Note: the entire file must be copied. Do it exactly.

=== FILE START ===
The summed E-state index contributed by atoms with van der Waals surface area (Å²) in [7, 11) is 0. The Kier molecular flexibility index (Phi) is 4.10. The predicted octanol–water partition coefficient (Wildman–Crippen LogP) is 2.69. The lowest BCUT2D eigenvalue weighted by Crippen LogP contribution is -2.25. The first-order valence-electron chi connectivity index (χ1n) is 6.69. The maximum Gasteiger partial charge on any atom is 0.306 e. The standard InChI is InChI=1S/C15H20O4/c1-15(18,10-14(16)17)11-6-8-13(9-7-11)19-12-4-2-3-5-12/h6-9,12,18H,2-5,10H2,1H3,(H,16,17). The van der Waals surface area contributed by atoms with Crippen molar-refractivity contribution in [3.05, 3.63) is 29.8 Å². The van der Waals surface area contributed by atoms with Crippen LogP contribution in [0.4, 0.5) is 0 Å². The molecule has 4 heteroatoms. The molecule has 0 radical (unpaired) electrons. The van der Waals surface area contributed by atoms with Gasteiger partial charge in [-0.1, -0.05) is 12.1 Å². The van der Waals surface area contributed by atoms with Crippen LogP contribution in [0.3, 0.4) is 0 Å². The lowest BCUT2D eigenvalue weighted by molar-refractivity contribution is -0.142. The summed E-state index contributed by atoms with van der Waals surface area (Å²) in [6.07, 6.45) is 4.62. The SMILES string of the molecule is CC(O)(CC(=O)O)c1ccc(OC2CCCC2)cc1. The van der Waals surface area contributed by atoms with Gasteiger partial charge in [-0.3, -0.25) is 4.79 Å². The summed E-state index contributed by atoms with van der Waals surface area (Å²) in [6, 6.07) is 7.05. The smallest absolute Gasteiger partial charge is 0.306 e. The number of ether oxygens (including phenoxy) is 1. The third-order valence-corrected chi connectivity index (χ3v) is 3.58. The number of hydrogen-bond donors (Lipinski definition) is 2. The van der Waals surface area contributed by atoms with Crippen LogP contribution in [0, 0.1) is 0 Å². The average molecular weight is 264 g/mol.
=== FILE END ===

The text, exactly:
The summed E-state index contributed by atoms with van der Waals surface area (Å²) in [7, 11) is 0. The Kier molecular flexibility index (Phi) is 4.10. The predicted octanol–water partition coefficient (Wildman–Crippen LogP) is 2.69. The lowest BCUT2D eigenvalue weighted by Crippen LogP contribution is -2.25. The first-order valence-electron chi connectivity index (χ1n) is 6.69. The maximum Gasteiger partial charge on any atom is 0.306 e. The standard InChI is InChI=1S/C15H20O4/c1-15(18,10-14(16)17)11-6-8-13(9-7-11)19-12-4-2-3-5-12/h6-9,12,18H,2-5,10H2,1H3,(H,16,17). The van der Waals surface area contributed by atoms with Crippen molar-refractivity contribution in [3.05, 3.63) is 29.8 Å². The van der Waals surface area contributed by atoms with Crippen LogP contribution in [0.4, 0.5) is 0 Å². The molecule has 4 heteroatoms. The molecule has 0 radical (unpaired) electrons. The van der Waals surface area contributed by atoms with Gasteiger partial charge in [-0.1, -0.05) is 12.1 Å². The van der Waals surface area contributed by atoms with Crippen LogP contribution in [0.3, 0.4) is 0 Å². The lowest BCUT2D eigenvalue weighted by molar-refractivity contribution is -0.142. The summed E-state index contributed by atoms with van der Waals surface area (Å²) in [6.07, 6.45) is 4.62. The SMILES string of the molecule is CC(O)(CC(=O)O)c1ccc(OC2CCCC2)cc1. The van der Waals surface area contributed by atoms with Gasteiger partial charge in [-0.3, -0.25) is 4.79 Å². The summed E-state index contributed by atoms with van der Waals surface area (Å²) in [6, 6.07) is 7.05. The smallest absolute Gasteiger partial charge is 0.306 e. The number of ether oxygens (including phenoxy) is 1. The third-order valence-corrected chi connectivity index (χ3v) is 3.58. The number of hydrogen-bond donors (Lipinski definition) is 2. The van der Waals surface area contributed by atoms with Crippen LogP contribution in [0, 0.1) is 0 Å². The average molecular weight is 264 g/mol.